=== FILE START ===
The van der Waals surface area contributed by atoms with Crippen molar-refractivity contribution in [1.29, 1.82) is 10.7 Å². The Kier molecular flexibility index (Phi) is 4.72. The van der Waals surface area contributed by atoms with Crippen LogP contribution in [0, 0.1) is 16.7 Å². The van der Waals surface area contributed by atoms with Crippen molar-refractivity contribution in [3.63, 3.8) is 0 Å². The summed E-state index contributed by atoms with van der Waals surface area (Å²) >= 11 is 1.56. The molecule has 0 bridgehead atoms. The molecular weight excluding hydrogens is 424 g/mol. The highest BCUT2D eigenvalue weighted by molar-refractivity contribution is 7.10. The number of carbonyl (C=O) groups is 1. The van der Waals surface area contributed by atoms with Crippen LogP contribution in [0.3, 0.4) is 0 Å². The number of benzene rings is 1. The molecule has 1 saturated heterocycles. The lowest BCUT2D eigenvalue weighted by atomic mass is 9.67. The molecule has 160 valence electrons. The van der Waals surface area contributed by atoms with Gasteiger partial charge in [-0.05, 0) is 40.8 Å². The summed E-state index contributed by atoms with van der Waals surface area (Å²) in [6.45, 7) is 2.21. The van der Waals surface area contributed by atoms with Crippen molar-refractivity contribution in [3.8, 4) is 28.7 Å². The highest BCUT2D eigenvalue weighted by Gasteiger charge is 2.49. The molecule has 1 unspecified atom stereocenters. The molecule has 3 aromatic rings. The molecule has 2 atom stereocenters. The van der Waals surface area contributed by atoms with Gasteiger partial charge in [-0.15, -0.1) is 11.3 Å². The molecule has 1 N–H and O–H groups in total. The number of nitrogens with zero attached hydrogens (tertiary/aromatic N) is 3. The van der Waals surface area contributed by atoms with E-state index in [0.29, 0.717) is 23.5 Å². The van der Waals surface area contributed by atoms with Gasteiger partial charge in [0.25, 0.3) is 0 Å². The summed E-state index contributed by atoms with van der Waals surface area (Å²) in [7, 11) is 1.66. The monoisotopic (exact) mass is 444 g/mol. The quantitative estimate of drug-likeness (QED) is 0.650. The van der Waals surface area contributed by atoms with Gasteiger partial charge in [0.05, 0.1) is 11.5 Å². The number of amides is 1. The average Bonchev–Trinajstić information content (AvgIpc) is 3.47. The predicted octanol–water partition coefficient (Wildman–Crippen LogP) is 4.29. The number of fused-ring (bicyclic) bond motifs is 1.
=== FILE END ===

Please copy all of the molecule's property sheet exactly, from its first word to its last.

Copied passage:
The van der Waals surface area contributed by atoms with Crippen molar-refractivity contribution in [1.29, 1.82) is 10.7 Å². The Kier molecular flexibility index (Phi) is 4.72. The van der Waals surface area contributed by atoms with Crippen LogP contribution in [0, 0.1) is 16.7 Å². The van der Waals surface area contributed by atoms with Crippen molar-refractivity contribution in [3.63, 3.8) is 0 Å². The summed E-state index contributed by atoms with van der Waals surface area (Å²) >= 11 is 1.56. The molecule has 0 bridgehead atoms. The molecular weight excluding hydrogens is 424 g/mol. The highest BCUT2D eigenvalue weighted by molar-refractivity contribution is 7.10. The number of carbonyl (C=O) groups is 1. The van der Waals surface area contributed by atoms with Crippen LogP contribution in [0.3, 0.4) is 0 Å². The number of benzene rings is 1. The molecule has 1 saturated heterocycles. The lowest BCUT2D eigenvalue weighted by atomic mass is 9.67. The molecule has 160 valence electrons. The van der Waals surface area contributed by atoms with Gasteiger partial charge in [-0.05, 0) is 40.8 Å². The summed E-state index contributed by atoms with van der Waals surface area (Å²) in [6.45, 7) is 2.21. The van der Waals surface area contributed by atoms with Crippen molar-refractivity contribution in [3.8, 4) is 28.7 Å². The highest BCUT2D eigenvalue weighted by Gasteiger charge is 2.49. The molecule has 1 unspecified atom stereocenters. The molecule has 3 aromatic rings. The molecule has 2 atom stereocenters. The van der Waals surface area contributed by atoms with Gasteiger partial charge in [-0.15, -0.1) is 11.3 Å². The molecule has 1 N–H and O–H groups in total. The number of nitrogens with zero attached hydrogens (tertiary/aromatic N) is 3. The van der Waals surface area contributed by atoms with E-state index in [0.29, 0.717) is 23.5 Å². The van der Waals surface area contributed by atoms with Gasteiger partial charge in [0.25, 0.3) is 0 Å². The summed E-state index contributed by atoms with van der Waals surface area (Å²) in [7, 11) is 1.66. The monoisotopic (exact) mass is 444 g/mol. The quantitative estimate of drug-likeness (QED) is 0.650. The van der Waals surface area contributed by atoms with Gasteiger partial charge in [0.05, 0.1) is 11.5 Å². The number of amides is 1. The average Bonchev–Trinajstić information content (AvgIpc) is 3.47. The predicted octanol–water partition coefficient (Wildman–Crippen LogP) is 4.29. The number of fused-ring (bicyclic) bond motifs is 1.